Sunday Vigil

Berbagi Di


Reading of the Word of God

Alleluia, alleluia, alleluia

Whoever lives and believes in me
will never die.

Alleluia, alleluia, alleluia

1 Corinthians 15,35-37.42-49

Someone may ask: How are dead people raised, and what sort of body do they have when they come? How foolish! What you sow must die before it is given new life; and what you sow is not the body that is to be, but only a bare grain, of wheat I dare say, or some other kind; It is the same too with the resurrection of the dead: what is sown is perishable, but what is raised is imperishable; what is sown is contemptible but what is raised is glorious; what is sown is weak, but what is raised is powerful; what is sown is a natural body, and what is raised is a spiritual body. If there is a natural body, there is a spiritual body too. So the first man, Adam, as scripture says, became a living soul; and the last Adam has become a life-giving spirit. But first came the natural body, not the spiritual one; that came only afterwards. The first man, being made of earth, is earthly by nature; the second man is from heaven. The earthly man is the pattern for earthly people, the heavenly man for heavenly ones. And as we have borne the likeness of the earthly man, so we shall bear the likeness of the heavenly one.

 

Alleluia, alleluia, alleluia

If you believe, you will see the glory of God,
thus says the Lord.

Alleluia, alleluia, alleluia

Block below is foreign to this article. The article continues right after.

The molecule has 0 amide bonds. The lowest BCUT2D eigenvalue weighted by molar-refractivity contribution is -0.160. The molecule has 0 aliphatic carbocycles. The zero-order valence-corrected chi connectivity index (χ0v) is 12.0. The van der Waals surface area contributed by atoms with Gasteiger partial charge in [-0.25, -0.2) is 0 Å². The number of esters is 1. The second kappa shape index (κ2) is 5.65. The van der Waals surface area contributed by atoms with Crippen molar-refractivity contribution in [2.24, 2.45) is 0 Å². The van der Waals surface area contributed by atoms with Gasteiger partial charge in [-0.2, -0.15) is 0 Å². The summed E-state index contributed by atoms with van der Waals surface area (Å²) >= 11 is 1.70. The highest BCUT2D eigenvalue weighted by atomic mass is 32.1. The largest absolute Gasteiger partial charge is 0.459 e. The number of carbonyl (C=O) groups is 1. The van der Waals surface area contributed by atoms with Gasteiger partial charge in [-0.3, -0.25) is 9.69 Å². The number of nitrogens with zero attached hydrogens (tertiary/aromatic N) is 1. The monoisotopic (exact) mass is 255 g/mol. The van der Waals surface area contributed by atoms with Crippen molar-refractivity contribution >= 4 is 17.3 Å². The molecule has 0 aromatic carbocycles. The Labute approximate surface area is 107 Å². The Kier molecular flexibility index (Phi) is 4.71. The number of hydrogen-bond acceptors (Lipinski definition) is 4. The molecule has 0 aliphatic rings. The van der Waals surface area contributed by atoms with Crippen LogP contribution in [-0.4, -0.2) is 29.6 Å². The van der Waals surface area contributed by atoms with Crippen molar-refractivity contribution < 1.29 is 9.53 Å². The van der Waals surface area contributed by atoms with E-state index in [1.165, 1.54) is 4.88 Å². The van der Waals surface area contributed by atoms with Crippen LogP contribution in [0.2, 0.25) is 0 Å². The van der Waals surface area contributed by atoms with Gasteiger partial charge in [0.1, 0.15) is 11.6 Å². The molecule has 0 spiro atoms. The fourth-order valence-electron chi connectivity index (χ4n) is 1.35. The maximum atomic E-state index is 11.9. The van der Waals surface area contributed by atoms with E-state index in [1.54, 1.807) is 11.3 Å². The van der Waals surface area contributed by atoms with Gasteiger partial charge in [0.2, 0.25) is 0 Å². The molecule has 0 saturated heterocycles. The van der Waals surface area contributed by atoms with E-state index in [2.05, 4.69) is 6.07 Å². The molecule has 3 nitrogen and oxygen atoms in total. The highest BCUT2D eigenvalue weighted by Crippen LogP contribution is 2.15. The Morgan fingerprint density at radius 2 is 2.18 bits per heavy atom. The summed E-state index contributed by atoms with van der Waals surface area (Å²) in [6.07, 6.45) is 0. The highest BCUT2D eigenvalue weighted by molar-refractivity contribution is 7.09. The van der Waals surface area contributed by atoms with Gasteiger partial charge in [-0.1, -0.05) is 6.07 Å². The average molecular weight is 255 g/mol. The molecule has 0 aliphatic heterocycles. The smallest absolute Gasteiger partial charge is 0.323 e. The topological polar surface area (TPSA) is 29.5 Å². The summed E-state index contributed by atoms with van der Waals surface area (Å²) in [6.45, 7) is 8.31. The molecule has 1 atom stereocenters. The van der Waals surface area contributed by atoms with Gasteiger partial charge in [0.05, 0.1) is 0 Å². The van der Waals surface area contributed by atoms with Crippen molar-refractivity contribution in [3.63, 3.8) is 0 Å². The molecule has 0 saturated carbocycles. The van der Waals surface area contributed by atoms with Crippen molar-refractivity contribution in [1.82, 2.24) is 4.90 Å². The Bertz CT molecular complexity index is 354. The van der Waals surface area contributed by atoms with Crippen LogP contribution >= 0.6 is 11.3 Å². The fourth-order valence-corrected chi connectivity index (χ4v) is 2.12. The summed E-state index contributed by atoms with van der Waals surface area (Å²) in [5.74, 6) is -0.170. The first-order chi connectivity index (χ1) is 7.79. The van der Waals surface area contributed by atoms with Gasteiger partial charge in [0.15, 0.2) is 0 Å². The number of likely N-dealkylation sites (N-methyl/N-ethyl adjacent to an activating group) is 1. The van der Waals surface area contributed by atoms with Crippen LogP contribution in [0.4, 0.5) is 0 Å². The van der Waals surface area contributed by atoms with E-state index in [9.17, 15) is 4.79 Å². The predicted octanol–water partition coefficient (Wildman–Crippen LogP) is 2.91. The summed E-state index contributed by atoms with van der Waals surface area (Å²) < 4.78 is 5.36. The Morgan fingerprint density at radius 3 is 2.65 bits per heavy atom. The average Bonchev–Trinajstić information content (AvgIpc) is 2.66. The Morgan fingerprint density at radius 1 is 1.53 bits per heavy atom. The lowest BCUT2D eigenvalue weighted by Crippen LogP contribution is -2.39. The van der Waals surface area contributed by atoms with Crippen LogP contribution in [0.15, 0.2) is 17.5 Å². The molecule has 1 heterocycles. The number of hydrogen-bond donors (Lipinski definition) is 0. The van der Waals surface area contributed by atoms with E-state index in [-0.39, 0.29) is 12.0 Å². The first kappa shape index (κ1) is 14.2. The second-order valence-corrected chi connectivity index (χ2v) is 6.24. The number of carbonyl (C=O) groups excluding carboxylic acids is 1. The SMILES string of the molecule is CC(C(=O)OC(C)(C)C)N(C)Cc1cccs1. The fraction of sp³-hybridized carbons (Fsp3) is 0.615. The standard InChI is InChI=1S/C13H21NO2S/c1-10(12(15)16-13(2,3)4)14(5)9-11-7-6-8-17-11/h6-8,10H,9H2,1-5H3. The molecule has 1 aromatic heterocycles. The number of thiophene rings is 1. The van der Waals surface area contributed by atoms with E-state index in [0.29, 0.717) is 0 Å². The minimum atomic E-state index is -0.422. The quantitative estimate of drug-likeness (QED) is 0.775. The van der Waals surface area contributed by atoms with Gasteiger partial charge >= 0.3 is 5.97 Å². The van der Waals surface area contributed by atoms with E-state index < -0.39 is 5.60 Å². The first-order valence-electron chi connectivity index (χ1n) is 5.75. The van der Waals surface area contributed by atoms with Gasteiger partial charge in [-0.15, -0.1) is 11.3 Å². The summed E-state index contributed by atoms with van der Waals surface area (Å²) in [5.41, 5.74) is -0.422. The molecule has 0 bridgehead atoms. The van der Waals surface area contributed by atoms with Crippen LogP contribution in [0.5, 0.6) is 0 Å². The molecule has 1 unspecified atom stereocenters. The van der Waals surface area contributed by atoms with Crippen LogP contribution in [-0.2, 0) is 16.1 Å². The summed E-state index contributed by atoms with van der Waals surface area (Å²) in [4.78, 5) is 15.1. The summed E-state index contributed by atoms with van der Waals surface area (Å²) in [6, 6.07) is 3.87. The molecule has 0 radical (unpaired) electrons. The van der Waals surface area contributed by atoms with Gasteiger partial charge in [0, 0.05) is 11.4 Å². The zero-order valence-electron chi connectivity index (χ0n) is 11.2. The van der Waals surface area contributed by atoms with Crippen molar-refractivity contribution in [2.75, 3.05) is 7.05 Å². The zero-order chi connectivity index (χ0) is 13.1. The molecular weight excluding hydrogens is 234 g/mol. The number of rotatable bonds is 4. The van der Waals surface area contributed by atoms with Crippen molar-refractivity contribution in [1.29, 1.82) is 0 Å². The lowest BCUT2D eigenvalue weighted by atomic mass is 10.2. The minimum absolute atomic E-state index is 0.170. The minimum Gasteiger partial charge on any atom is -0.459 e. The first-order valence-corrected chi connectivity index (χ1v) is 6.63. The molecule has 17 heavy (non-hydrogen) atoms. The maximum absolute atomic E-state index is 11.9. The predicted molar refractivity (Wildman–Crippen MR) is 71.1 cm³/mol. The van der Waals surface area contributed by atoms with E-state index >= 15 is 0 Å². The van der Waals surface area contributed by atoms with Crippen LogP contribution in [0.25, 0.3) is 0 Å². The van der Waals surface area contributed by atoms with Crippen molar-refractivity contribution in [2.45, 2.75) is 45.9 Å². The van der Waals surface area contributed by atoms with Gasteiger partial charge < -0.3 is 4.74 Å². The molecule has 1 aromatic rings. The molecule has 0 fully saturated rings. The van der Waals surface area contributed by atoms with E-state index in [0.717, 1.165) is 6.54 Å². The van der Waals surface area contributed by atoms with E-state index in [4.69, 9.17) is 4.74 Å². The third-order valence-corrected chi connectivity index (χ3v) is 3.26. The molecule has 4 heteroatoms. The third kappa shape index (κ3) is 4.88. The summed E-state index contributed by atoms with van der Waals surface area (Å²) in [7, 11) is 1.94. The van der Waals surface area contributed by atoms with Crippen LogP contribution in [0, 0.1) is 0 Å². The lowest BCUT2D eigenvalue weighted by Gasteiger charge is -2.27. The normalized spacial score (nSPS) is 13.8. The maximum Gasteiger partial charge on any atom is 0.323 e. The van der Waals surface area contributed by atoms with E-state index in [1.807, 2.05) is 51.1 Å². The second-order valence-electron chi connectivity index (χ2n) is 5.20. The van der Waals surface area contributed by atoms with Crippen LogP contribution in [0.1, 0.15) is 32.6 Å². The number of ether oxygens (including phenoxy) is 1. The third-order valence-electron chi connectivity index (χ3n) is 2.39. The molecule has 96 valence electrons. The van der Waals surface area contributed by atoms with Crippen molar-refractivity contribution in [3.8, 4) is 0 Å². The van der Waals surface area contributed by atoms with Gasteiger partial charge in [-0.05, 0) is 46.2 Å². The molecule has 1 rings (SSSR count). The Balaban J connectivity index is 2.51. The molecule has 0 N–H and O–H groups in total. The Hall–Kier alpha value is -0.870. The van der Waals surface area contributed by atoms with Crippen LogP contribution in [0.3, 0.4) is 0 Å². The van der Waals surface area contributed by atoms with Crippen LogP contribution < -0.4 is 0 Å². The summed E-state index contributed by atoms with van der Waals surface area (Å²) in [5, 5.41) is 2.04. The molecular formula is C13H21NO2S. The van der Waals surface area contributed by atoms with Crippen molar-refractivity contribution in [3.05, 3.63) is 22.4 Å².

How do we rise from the dead? It was a widespread question among the Christians of Corinth. In order to answer this question the apostle uses the example of the seed (the earthly body), which, once it has died, becomes a plant (the risen body). He uses this image to affirm that on the day of the resurrection we will be the same and yet different: we will have our "flesh" (our identity) but we will be clothed in incorruptibility, that is will be risen. We could say that the resurrection is the end of a process that lasts our entire life. None of us can imagine what a risen body is like. But we can get some idea of it from the Gospel stories that narrate the days Jesus spent with the disciples after Easter. The Gospels present the same Jesus who had suffered death on the cross - he still bears the mark of the nails in his feet, hands and on his side - and yet he is different: the two disciples of Emmaus did not recognize him immediately, nor did Mary and the other disciples. We need to be with him, to listen to him and stay with him in order to recognize him risen. We can only recognize a spiritual body if we are "spiritual" people. Paul suggests that the resurrection - both to be understood and mostly to be welcomed - requires an interior journey, a transformation of the heart and the mind as well as of the body, a transformation of our attitudes. In fact it is a matter of receiving the "seeds of immortality" in us. And the seeds of immortality are the Gospel, the holy liturgy, communion with believers, love for the poor, commitment to peace and fraternity with the nations. By practicing all this the seed of immortality given to us on the day of our Baptism grows in us: a seed that must be guarded, protected, and cultivated every day.